World In Sound The Id : the inner sounds of the Id (US,1966-1967)***°°
The Id is a studio project between some musicians who all had their own busy life in music business of which most of them had some fame as arranger or studio artist in the past, and who would also continue like this after this project.
-Guitarist Jerry Cole appeared before on “Tequilla” from the Champs and worked with numerous famous artists, like Jerry Lee Lewis, The Righteous Brothers, Little Richard, Aretha Franklin, Steely Dan, James Taylor, Blood, Sweat And Tears, Chicago, the Byrds, Greg Allman, the Righteous Brothers, Henry Mancini, Kenny Rogers, Hank Williams Jr., and so on, working for Phil Spector as a steady studio musician. Around the time of working on the Id he was recording with the The Beach Boys on their "Pet Sounds" album, besides he was playing kind of surf guitar with his Spacemen. Later he became producer for Frank Sinatra and Dean Martin, and always showed a certain vivid guitar style, while drummer Don Dexter also worked with artists like Rick Nelson ; bass player Glenn Cass went later into country music while his younger brother Norm Cass, as a guitarist, later will do arranging for more than 15 years with country music star Gene Watson ; several of these artists participated in various TV shows).-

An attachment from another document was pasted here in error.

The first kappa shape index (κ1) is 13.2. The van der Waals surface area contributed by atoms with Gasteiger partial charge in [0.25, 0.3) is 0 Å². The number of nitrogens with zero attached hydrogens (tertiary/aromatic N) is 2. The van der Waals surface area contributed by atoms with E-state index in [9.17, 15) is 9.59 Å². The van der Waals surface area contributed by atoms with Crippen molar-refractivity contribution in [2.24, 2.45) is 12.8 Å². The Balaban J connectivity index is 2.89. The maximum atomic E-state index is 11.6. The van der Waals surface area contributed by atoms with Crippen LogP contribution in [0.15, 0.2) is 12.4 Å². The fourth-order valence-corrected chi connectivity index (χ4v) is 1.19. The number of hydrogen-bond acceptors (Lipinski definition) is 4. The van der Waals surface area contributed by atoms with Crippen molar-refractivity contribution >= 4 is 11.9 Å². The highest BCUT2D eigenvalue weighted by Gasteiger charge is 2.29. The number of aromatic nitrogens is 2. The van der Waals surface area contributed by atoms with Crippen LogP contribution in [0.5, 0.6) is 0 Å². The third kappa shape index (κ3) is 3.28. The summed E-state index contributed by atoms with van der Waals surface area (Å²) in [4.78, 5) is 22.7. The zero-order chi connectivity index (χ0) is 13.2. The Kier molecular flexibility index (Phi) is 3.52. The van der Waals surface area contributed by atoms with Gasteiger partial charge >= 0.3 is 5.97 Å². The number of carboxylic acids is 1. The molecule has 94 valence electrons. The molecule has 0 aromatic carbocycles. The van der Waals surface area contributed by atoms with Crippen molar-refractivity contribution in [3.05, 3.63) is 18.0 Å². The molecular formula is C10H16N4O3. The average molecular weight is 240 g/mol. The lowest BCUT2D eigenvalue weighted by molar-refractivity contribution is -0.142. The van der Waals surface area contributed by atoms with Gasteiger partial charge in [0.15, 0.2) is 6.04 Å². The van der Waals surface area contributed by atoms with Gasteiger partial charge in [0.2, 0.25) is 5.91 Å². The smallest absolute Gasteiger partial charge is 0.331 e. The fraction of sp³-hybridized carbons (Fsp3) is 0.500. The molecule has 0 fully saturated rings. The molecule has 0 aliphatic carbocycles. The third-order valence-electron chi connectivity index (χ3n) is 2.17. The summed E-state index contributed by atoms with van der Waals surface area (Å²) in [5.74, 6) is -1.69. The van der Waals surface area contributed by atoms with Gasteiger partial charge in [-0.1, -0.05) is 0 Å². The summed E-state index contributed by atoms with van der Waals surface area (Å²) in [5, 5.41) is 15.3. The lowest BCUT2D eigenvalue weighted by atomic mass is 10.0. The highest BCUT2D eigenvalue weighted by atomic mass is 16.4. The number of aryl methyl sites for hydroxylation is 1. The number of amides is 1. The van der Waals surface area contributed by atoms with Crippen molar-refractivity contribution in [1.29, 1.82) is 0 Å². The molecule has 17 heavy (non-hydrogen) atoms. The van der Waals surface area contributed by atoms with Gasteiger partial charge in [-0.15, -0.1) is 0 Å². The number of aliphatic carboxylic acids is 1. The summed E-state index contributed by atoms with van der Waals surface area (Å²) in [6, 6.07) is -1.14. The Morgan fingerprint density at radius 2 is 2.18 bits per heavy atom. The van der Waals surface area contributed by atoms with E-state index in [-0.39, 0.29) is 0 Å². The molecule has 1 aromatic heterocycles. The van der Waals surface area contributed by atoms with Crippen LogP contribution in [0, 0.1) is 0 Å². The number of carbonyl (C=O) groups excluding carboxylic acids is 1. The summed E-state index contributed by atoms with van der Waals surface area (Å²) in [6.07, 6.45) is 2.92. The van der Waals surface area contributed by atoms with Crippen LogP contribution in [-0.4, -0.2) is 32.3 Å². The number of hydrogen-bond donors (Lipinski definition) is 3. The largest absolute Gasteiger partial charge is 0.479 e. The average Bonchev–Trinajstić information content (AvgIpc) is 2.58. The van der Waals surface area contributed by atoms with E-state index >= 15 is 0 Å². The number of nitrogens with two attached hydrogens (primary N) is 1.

It took two years of weekend meetings to get the tracks together before the quartet finally, in July and August 1966 recorded the album, and it was released in January 1967. Where they got their ideas for it, I cannot tell for sure, but the back of the LP says “The primitive rhythms brought back to popular rhythms” which explains partly where some inspiration came from. It was also with American primitive guitar explorations that at least since 1965 or earlier people began to adapt different explorations, also from Indian (that was the easiest part), and a bit less from Middle Eastern origin (often a bit too complicated to make any real start), stimulated by the publication of ethnic records in US, that might have given extra ideas. The same notes also say “The Primitive rhythm has been brought back to popular music.” To the ethnic music reference of opening up rhythms, I also remember how the ideas from the South-African Shangaans,was pioneering real African rhythms and ideas in their early beat music from 1965, which led to the hit of “Lion sleeps tonight” a song and context which also became known in those years.